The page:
Oahu is behind me now--5 1/2 weeks of a life that seemed like someone else's. It's funny to not have class this morning, to not walk through the morning rains of the Manoa Valley under the plumeria.
Coffee is right here, right when I want it. And my babies are, too. One of the first things I did was to team up with my boys to scrub the pizza, smoothie, and cake batter from the kitchen walls and microwave.
The Institute was terrific. Challenging on all levels. I thought harder and deeper than I had in a long time. I walked everywhere, did lots of yoga, swam at night with the lights of Waikiki at my feet, the stars overhead.
We had experts. Teachers and speakers from Indonesia, the Netherlands, the East Coast. We learned about Buddhism, Islam, the different practices of Christianity.
We got to know each other, ranged in gender, age, discipline, interest.
We got to know the island: where the best beaches were, where to find the least expensive bread. We lived the politics, the problems, the beauty.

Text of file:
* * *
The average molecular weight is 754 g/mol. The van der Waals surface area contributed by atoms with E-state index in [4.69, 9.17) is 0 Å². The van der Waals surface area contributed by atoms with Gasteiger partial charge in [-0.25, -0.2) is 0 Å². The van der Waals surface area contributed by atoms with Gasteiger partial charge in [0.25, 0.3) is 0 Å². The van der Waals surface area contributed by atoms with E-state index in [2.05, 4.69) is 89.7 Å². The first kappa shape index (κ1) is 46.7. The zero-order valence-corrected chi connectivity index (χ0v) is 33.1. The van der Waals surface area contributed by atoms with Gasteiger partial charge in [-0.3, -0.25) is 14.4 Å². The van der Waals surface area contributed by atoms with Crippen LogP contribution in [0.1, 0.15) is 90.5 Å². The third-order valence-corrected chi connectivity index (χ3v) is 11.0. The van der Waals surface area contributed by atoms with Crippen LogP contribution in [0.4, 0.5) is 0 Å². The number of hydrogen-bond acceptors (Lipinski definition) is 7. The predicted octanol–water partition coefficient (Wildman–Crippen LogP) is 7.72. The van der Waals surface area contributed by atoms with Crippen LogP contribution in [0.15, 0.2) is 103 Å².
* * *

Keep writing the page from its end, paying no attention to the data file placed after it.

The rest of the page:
What did I learn? Everyone is asking me.
And, in part because it's everyone's federal tax money that pays for the program, you bet I'll share.
The third fascinating fact is this: that Southeast Asia (10 countries) are the most rapidly expanding region in the world, (in terms of economy, education, politics, religion, authority, industry), yet are severely understudied. This will affect us here in the US with trade, technology, economy, jobs, higher education, and our relationship with China.
#2: Sink all your money into Indonesia. Now. Go! Run! Buy stock, company shares, funds, currency. Seriously. This is the world's 4th biggest country, and it's only getting bigger. While it struggles with gender equity (due to its 88% Islamic population), it is on the verge of becoming a superpower. Watch for it.
And #1: While Southeast Asia and academia are important, they aren't everything. What I found out I love--and want to be--is a well-rounded person. Down-to-earth. Happy. Practical. That what I value being most on this planet is not a scholar, but a wife, a mom. A sister. A daughter. A niece and cousin and aunt. A friend.
So, after you hit up your atlas to see where in the world East Timor is, after you choose between snatching up shares in tire companies or noodle makers, go play Uno. Laugh yourself silly. Fish. Paint. Bring brownies to a neighbor. Cuddle a kiddo. Cry.